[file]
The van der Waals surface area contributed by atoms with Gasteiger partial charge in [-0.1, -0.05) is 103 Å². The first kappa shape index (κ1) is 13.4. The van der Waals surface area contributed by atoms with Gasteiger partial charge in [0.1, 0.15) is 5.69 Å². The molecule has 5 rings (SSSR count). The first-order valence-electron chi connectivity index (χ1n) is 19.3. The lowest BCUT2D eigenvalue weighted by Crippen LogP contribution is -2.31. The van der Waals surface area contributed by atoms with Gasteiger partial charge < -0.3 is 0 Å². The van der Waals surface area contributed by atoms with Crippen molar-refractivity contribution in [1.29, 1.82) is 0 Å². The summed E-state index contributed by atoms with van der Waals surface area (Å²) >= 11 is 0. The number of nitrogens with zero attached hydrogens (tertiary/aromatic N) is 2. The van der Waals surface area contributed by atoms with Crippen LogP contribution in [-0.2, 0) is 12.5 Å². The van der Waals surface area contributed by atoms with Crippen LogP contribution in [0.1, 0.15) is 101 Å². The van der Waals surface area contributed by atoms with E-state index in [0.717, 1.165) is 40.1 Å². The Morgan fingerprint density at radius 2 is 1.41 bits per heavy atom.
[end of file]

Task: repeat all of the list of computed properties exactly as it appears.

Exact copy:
The van der Waals surface area contributed by atoms with Gasteiger partial charge in [-0.1, -0.05) is 103 Å². The first kappa shape index (κ1) is 13.4. The van der Waals surface area contributed by atoms with Gasteiger partial charge in [0.1, 0.15) is 5.69 Å². The molecule has 5 rings (SSSR count). The first-order valence-electron chi connectivity index (χ1n) is 19.3. The lowest BCUT2D eigenvalue weighted by Crippen LogP contribution is -2.31. The van der Waals surface area contributed by atoms with Gasteiger partial charge < -0.3 is 0 Å². The van der Waals surface area contributed by atoms with Crippen molar-refractivity contribution in [1.29, 1.82) is 0 Å². The summed E-state index contributed by atoms with van der Waals surface area (Å²) >= 11 is 0. The number of nitrogens with zero attached hydrogens (tertiary/aromatic N) is 2. The van der Waals surface area contributed by atoms with Crippen LogP contribution in [-0.2, 0) is 12.5 Å². The van der Waals surface area contributed by atoms with Crippen LogP contribution in [0.1, 0.15) is 101 Å². The van der Waals surface area contributed by atoms with E-state index in [0.717, 1.165) is 40.1 Å². The Morgan fingerprint density at radius 2 is 1.41 bits per heavy atom.